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Author Topic: "Studying" in law school  (Read 1723 times)

kenpostudent

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Re: "Studying" in law school
« Reply #10 on: September 20, 2010, 04:47:41 PM »
The first thing you're going to have to do is learn how to read and brief cases. Once you have that down, then you can move on to outlining. Then, you can start doing practice exams. To get a good preview of what you'll learn, grab some of the Examples & Explanations for each subject you are taking. Then you can grab a good commerical outline just to see what an example of a good law school outline looks like. Then, the rest is really learned by doing it. I recommend that you learn how to write an exam sooner rather than later in the semester. Maybe ask your professor to give you some hypos that you can use a practice exams.

If you want something to help you from day one, I would say get ahold of an Emmanuel's Outline or an E&E. Either will give you a good overiew of the material you are going to cover.

Morten Lund

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Re: "Studying" in law school
« Reply #11 on: September 20, 2010, 04:53:59 PM »
The problem - or one of the many problems - is that law schools, or at least law professors, to a large extent act as if their students are already lawyers.  Classroom lectures are often indistinguishable from water-cooler chit-chat among law firm partners.  This makes them interesting, but also useless for the uninitiated.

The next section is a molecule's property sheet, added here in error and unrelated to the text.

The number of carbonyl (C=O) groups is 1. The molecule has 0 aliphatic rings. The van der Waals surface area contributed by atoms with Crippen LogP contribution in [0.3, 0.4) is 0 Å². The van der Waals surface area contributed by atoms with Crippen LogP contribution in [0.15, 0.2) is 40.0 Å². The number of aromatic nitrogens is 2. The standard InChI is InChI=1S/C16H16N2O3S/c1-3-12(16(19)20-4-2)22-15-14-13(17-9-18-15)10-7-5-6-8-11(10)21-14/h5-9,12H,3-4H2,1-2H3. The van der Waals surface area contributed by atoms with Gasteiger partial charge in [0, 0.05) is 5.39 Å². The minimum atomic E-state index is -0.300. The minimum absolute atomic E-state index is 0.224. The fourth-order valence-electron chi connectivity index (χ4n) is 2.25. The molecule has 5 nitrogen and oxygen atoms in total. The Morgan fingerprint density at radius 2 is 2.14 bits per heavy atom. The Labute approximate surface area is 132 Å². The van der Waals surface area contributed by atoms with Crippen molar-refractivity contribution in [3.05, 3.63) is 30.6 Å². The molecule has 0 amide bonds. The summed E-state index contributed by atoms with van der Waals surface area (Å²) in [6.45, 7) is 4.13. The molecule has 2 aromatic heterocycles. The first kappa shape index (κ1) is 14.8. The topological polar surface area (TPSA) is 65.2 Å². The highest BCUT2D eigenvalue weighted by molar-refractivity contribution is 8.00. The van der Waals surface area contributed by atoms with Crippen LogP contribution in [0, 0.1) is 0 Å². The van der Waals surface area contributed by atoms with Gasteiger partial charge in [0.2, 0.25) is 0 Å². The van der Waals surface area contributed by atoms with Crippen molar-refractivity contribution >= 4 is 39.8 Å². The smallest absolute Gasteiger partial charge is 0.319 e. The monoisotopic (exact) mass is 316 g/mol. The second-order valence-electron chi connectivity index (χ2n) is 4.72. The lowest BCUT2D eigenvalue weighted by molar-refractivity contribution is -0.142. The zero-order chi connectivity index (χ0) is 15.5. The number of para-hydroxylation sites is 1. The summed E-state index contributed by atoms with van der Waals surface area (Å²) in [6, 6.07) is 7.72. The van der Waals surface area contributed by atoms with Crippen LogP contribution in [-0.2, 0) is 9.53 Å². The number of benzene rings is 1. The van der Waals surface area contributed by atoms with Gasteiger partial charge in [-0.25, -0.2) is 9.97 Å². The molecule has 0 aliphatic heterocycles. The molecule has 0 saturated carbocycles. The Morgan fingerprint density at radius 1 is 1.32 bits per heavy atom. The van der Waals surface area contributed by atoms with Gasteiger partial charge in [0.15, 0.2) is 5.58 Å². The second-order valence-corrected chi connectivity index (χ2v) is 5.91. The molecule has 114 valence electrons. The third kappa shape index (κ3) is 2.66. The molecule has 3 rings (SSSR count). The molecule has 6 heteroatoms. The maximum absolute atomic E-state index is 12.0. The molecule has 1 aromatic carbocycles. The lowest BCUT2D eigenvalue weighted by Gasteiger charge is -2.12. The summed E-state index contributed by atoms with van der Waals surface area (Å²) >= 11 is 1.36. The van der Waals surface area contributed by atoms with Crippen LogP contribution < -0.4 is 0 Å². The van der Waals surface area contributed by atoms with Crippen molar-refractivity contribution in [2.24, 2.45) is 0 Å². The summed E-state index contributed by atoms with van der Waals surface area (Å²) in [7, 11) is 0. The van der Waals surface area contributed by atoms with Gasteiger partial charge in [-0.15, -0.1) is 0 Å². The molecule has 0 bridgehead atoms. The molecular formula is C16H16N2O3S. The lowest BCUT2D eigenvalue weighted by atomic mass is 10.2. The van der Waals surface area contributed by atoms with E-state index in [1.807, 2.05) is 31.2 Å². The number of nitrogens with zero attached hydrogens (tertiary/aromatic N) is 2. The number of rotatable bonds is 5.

As with water-cooler chit-chat, however, you don't need to be expert to follow along and benefit. You just need enough of an understanding of the fundamental principals and terminology that you have something on which to hang all the apparently semi-random things your professor will say during class. 

Same thing (IMO) for case readings.  Reading the cases in depth before class is incredibly time-consuming and usually an exercise in frustration.  Instead, you might try just scanning the cases before class, or even reading a bit - but stop when your understanding is being taxed.  Don't try to understand the case ahead of time.  Instead, use your pre-class reading as a familiarization process to help the class lecture make sense.  Then, if you want, you can go back and read the case after class, when it will make sense (and go faster as a result).

The bottom line, for me, is that the standard law school reading materials don't give you what you need to teach yourself the law.  This is the opposite of many subject in college, where one could (and I often did) skip all the classes and do well on the exams based entirely on the textbook.  I would not recommend this for law school (believe be - I tried it).  You will drive yourself batty trying to extract anything useful from the casebooks by yourself.

On the other hand, the lectures alone are useless as well.  You must be prepared, and that means reading the materials.  Just don't overdo it.

/as with all things, everyone is different.  find your own way.

marcus-aurelius

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Re: "Studying" in law school